When I saw Paul (Mr. Simon seems too formal) play in the same auditorium 15 years ago, he brought out the Everly Brothers, who were big hits in the 50’s and 60’s. And throughout his music, you can hear the evolution of his music and lyrics but also that he covered many different genres. He was instrumental (pun intended) in popularizing African and Brazilian music by incorporating it into his own stylings with Graceland and Rhythym of the Saints.
His early rock music days included recording with Garfunkel as Tom & Jerry (a name chosen to minimize his Jewish ancestry). He said tonight that “Rock music became stupid,” and as opposed to Bob Dylan who went from acoustic to electric, he was went the opposite way. The folk songs that made him world famous endure to this day, but so do many of his other songs.
There are too many to name, and he played some of his hits, but many songs that weren’t familiar, but still hauntingly, achingly, poetically beautiful. Another thing he said was that “most of these songs were meant to be danced to,” and a number of concertgoers obliged. Unfortunately the show was not sold out, but those who attended were treated to a rich tapestry of songs. My friend kept track of the songs and made the set list, so get ready to hum:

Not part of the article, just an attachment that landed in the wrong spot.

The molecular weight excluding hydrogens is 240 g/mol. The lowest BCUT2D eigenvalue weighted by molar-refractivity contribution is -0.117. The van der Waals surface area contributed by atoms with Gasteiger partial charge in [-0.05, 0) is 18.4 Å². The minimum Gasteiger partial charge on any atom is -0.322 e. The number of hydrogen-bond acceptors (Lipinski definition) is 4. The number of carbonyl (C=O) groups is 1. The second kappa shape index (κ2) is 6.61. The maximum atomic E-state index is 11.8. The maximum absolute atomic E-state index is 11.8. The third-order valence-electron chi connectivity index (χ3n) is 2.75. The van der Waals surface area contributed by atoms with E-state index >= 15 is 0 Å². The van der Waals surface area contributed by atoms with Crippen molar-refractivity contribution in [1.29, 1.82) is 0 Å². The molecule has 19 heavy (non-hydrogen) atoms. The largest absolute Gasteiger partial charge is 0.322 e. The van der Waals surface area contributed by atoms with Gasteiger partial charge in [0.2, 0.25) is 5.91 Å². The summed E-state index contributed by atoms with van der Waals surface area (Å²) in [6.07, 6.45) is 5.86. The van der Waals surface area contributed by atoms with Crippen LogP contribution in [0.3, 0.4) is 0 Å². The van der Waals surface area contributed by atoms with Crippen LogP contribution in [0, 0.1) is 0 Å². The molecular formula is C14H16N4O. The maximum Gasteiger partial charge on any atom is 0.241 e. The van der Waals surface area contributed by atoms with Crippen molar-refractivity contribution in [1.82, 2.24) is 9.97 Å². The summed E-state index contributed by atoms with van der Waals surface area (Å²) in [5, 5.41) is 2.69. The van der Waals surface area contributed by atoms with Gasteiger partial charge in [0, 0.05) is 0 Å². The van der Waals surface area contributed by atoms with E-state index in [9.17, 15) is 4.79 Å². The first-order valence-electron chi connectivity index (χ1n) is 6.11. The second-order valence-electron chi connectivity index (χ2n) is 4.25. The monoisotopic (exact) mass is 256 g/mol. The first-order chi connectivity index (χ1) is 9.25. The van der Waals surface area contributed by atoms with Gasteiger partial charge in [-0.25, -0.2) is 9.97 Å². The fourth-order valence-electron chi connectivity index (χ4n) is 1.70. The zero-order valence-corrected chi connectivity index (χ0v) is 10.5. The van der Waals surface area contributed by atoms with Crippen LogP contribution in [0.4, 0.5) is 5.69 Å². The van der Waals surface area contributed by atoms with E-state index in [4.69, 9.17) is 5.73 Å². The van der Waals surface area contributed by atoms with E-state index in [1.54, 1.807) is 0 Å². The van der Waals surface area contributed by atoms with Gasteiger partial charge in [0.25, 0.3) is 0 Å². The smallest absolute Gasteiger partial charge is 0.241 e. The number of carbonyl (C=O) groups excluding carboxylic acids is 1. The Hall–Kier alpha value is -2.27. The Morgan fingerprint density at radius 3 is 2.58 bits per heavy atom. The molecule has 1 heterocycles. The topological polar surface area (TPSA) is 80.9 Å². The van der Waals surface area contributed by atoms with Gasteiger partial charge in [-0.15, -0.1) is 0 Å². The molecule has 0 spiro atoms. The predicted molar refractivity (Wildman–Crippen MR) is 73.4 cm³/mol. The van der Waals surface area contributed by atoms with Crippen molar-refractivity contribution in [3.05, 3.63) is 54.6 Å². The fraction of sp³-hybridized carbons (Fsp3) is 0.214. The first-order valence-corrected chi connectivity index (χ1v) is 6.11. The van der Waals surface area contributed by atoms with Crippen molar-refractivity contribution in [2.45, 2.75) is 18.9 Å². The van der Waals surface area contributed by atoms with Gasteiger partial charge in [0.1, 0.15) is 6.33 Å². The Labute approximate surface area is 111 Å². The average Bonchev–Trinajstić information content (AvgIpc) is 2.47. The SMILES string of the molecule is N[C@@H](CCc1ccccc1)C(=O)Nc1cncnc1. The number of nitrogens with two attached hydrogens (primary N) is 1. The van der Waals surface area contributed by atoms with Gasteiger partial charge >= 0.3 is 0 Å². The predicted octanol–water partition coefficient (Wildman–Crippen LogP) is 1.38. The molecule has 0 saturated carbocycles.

50 Ways to Leave Your Lover
The Boy in the Bubble
That Was Your Mother
Mother and Child Reunion
Me and Julio Down by the Schoolyard
Rene and Georgette Magritte With Their Dog After the War
Can’t Run But
The Obvious Child
Questions for the Angels
The Cool, Cool River
Diamonds on the Soles of Her Shoes
You Can Call Me Al
Still Crazy After All These Years
Late in the Evening
The Sound of Silence*
*Simon & Garfunkel song
Music and the Persistence of Memory